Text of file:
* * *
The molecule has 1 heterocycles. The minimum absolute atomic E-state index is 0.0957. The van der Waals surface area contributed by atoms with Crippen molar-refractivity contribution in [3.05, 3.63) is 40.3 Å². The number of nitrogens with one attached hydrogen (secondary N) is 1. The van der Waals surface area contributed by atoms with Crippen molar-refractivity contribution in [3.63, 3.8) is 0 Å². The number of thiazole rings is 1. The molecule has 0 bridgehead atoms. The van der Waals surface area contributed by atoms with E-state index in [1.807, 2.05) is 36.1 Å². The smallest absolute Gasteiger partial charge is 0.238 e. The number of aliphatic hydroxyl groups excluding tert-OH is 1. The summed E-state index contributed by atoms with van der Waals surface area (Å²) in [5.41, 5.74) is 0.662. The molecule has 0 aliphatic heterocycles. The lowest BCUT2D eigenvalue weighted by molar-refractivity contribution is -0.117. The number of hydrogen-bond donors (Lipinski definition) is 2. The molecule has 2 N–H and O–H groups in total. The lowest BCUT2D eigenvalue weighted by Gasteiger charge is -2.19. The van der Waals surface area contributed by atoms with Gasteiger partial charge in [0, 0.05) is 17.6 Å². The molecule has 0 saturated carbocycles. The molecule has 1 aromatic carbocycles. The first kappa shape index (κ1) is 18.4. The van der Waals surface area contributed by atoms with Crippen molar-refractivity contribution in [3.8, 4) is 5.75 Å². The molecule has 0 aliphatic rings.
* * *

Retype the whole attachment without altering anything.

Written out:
The molecule has 1 heterocycles. The minimum absolute atomic E-state index is 0.0957. The van der Waals surface area contributed by atoms with Crippen molar-refractivity contribution in [3.05, 3.63) is 40.3 Å². The number of nitrogens with one attached hydrogen (secondary N) is 1. The van der Waals surface area contributed by atoms with Crippen molar-refractivity contribution in [3.63, 3.8) is 0 Å². The number of thiazole rings is 1. The molecule has 0 bridgehead atoms. The van der Waals surface area contributed by atoms with E-state index in [1.807, 2.05) is 36.1 Å². The smallest absolute Gasteiger partial charge is 0.238 e. The number of aliphatic hydroxyl groups excluding tert-OH is 1. The summed E-state index contributed by atoms with van der Waals surface area (Å²) in [5.41, 5.74) is 0.662. The molecule has 0 aliphatic heterocycles. The lowest BCUT2D eigenvalue weighted by molar-refractivity contribution is -0.117. The number of hydrogen-bond donors (Lipinski definition) is 2. The molecule has 2 N–H and O–H groups in total. The lowest BCUT2D eigenvalue weighted by Gasteiger charge is -2.19. The van der Waals surface area contributed by atoms with Gasteiger partial charge in [0, 0.05) is 17.6 Å². The molecule has 0 saturated carbocycles. The molecule has 1 aromatic carbocycles. The first kappa shape index (κ1) is 18.4. The van der Waals surface area contributed by atoms with Crippen molar-refractivity contribution in [3.8, 4) is 5.75 Å². The molecule has 0 aliphatic rings.